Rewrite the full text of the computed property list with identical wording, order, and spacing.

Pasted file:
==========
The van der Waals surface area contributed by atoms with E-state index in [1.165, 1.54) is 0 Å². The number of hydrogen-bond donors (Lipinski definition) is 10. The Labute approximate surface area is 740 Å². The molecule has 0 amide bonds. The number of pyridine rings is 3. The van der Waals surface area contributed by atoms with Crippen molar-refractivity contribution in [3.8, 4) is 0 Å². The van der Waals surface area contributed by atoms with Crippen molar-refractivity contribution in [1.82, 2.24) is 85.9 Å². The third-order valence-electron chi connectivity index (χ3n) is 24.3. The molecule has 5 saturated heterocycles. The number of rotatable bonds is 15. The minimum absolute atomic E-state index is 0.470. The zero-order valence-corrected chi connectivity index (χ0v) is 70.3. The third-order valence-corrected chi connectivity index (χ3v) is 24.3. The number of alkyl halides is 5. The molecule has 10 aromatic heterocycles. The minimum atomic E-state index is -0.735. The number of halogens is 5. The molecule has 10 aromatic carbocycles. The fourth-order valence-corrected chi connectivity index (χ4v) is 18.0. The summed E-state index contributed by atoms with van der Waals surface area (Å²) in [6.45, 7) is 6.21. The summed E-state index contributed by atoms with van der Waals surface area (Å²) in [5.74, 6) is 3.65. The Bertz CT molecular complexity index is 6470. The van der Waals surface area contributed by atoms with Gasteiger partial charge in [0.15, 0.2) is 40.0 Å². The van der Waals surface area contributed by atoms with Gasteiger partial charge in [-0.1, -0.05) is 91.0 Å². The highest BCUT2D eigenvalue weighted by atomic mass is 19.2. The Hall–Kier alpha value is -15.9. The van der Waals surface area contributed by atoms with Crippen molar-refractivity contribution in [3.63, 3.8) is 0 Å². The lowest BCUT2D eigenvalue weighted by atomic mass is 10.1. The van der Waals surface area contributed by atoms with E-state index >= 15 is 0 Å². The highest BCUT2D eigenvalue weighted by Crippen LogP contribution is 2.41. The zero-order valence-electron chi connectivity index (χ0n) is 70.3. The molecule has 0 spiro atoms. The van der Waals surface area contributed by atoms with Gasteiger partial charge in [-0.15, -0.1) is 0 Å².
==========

The van der Waals surface area contributed by atoms with E-state index in [1.165, 1.54) is 0 Å². The number of hydrogen-bond donors (Lipinski definition) is 10. The Labute approximate surface area is 740 Å². The molecule has 0 amide bonds. The number of pyridine rings is 3. The van der Waals surface area contributed by atoms with Crippen molar-refractivity contribution in [3.8, 4) is 0 Å². The van der Waals surface area contributed by atoms with Crippen molar-refractivity contribution in [1.82, 2.24) is 85.9 Å². The third-order valence-electron chi connectivity index (χ3n) is 24.3. The molecule has 5 saturated heterocycles. The number of rotatable bonds is 15. The minimum absolute atomic E-state index is 0.470. The zero-order valence-corrected chi connectivity index (χ0v) is 70.3. The third-order valence-corrected chi connectivity index (χ3v) is 24.3. The number of alkyl halides is 5. The molecule has 10 aromatic heterocycles. The minimum atomic E-state index is -0.735. The number of halogens is 5. The molecule has 10 aromatic carbocycles. The fourth-order valence-corrected chi connectivity index (χ4v) is 18.0. The summed E-state index contributed by atoms with van der Waals surface area (Å²) in [6.45, 7) is 6.21. The summed E-state index contributed by atoms with van der Waals surface area (Å²) in [5.74, 6) is 3.65. The Bertz CT molecular complexity index is 6470. The van der Waals surface area contributed by atoms with Gasteiger partial charge in [0.15, 0.2) is 40.0 Å². The van der Waals surface area contributed by atoms with Gasteiger partial charge in [-0.1, -0.05) is 91.0 Å². The highest BCUT2D eigenvalue weighted by atomic mass is 19.2. The Hall–Kier alpha value is -15.9. The van der Waals surface area contributed by atoms with Crippen molar-refractivity contribution in [3.63, 3.8) is 0 Å². The lowest BCUT2D eigenvalue weighted by atomic mass is 10.1. The van der Waals surface area contributed by atoms with E-state index >= 15 is 0 Å². The highest BCUT2D eigenvalue weighted by Crippen LogP contribution is 2.41. The zero-order valence-electron chi connectivity index (χ0n) is 70.3. The molecule has 0 spiro atoms. The van der Waals surface area contributed by atoms with Gasteiger partial charge in [-0.15, -0.1) is 0 Å².